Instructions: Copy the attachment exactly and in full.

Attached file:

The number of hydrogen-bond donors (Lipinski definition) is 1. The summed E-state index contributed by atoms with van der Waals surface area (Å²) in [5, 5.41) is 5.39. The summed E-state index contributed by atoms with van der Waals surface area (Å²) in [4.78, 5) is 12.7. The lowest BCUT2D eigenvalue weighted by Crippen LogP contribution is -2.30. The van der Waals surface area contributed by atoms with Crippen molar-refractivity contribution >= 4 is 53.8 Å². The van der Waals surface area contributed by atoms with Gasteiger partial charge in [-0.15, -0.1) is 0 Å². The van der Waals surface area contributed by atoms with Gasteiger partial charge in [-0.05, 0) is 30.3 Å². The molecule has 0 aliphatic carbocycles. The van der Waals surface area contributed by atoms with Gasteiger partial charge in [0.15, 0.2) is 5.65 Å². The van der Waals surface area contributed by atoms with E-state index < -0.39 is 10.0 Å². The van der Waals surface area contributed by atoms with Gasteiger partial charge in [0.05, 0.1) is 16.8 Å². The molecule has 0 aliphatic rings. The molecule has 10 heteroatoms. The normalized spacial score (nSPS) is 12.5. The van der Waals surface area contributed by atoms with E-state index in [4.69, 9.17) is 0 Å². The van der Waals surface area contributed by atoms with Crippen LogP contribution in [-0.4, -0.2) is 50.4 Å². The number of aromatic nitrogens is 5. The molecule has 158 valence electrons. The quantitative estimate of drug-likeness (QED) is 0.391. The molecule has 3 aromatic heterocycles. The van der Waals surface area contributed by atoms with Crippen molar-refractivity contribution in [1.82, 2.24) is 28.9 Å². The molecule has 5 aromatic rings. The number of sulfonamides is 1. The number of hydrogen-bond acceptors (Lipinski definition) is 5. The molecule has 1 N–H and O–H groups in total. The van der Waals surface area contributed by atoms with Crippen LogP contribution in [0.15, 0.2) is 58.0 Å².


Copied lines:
The number of hydrogen-bond donors (Lipinski definition) is 1. The summed E-state index contributed by atoms with van der Waals surface area (Å²) in [5, 5.41) is 5.39. The summed E-state index contributed by atoms with van der Waals surface area (Å²) in [4.78, 5) is 12.7. The lowest BCUT2D eigenvalue weighted by Crippen LogP contribution is -2.30. The van der Waals surface area contributed by atoms with Crippen molar-refractivity contribution >= 4 is 53.8 Å². The van der Waals surface area contributed by atoms with Gasteiger partial charge in [-0.15, -0.1) is 0 Å². The van der Waals surface area contributed by atoms with Gasteiger partial charge in [-0.05, 0) is 30.3 Å². The molecule has 0 aliphatic carbocycles. The van der Waals surface area contributed by atoms with Gasteiger partial charge in [0.15, 0.2) is 5.65 Å². The van der Waals surface area contributed by atoms with E-state index < -0.39 is 10.0 Å². The van der Waals surface area contributed by atoms with Gasteiger partial charge in [0.05, 0.1) is 16.8 Å². The molecule has 0 aliphatic rings. The molecule has 10 heteroatoms. The normalized spacial score (nSPS) is 12.5. The van der Waals surface area contributed by atoms with E-state index in [4.69, 9.17) is 0 Å². The van der Waals surface area contributed by atoms with Crippen LogP contribution in [-0.4, -0.2) is 50.4 Å². The number of aromatic nitrogens is 5. The molecule has 158 valence electrons. The quantitative estimate of drug-likeness (QED) is 0.391. The molecule has 3 aromatic heterocycles. The van der Waals surface area contributed by atoms with Crippen molar-refractivity contribution in [1.82, 2.24) is 28.9 Å². The molecule has 5 aromatic rings. The number of sulfonamides is 1. The number of hydrogen-bond acceptors (Lipinski definition) is 5. The molecule has 1 N–H and O–H groups in total. The van der Waals surface area contributed by atoms with Crippen LogP contribution in [0.15, 0.2) is 58.0 Å².